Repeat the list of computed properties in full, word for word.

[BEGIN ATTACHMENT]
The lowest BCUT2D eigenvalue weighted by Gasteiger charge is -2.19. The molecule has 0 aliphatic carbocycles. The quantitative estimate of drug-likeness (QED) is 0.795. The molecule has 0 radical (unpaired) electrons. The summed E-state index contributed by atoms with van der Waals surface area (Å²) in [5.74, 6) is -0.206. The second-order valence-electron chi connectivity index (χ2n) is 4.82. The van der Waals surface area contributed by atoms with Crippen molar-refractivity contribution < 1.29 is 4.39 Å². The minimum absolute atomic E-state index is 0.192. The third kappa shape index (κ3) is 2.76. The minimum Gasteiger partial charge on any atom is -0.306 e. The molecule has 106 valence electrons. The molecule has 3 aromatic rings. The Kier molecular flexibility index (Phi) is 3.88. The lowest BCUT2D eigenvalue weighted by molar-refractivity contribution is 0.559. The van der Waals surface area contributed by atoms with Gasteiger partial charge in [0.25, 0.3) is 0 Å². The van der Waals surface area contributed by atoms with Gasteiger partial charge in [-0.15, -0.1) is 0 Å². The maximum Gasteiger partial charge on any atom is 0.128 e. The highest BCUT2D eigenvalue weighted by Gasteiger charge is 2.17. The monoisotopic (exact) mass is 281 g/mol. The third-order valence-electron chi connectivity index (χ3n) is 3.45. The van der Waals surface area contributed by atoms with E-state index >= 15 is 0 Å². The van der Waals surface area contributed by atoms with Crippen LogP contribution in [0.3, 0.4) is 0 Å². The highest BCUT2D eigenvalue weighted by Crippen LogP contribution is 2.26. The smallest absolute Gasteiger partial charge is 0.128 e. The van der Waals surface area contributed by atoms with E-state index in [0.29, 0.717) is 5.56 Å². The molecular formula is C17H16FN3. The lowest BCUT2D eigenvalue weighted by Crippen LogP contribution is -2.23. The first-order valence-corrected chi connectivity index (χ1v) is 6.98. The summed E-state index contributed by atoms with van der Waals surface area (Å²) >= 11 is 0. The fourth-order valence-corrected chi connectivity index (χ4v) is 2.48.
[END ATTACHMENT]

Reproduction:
The lowest BCUT2D eigenvalue weighted by Gasteiger charge is -2.19. The molecule has 0 aliphatic carbocycles. The quantitative estimate of drug-likeness (QED) is 0.795. The molecule has 0 radical (unpaired) electrons. The summed E-state index contributed by atoms with van der Waals surface area (Å²) in [5.74, 6) is -0.206. The second-order valence-electron chi connectivity index (χ2n) is 4.82. The van der Waals surface area contributed by atoms with Crippen molar-refractivity contribution < 1.29 is 4.39 Å². The minimum absolute atomic E-state index is 0.192. The third kappa shape index (κ3) is 2.76. The minimum Gasteiger partial charge on any atom is -0.306 e. The molecule has 106 valence electrons. The molecule has 3 aromatic rings. The Kier molecular flexibility index (Phi) is 3.88. The lowest BCUT2D eigenvalue weighted by molar-refractivity contribution is 0.559. The van der Waals surface area contributed by atoms with Gasteiger partial charge in [0.25, 0.3) is 0 Å². The van der Waals surface area contributed by atoms with Gasteiger partial charge in [-0.15, -0.1) is 0 Å². The maximum Gasteiger partial charge on any atom is 0.128 e. The highest BCUT2D eigenvalue weighted by Gasteiger charge is 2.17. The monoisotopic (exact) mass is 281 g/mol. The third-order valence-electron chi connectivity index (χ3n) is 3.45. The van der Waals surface area contributed by atoms with E-state index >= 15 is 0 Å². The van der Waals surface area contributed by atoms with Crippen LogP contribution in [0.3, 0.4) is 0 Å². The highest BCUT2D eigenvalue weighted by Crippen LogP contribution is 2.26. The smallest absolute Gasteiger partial charge is 0.128 e. The van der Waals surface area contributed by atoms with E-state index in [0.29, 0.717) is 5.56 Å². The molecular formula is C17H16FN3. The lowest BCUT2D eigenvalue weighted by Crippen LogP contribution is -2.23. The first-order valence-corrected chi connectivity index (χ1v) is 6.98. The summed E-state index contributed by atoms with van der Waals surface area (Å²) >= 11 is 0. The fourth-order valence-corrected chi connectivity index (χ4v) is 2.48.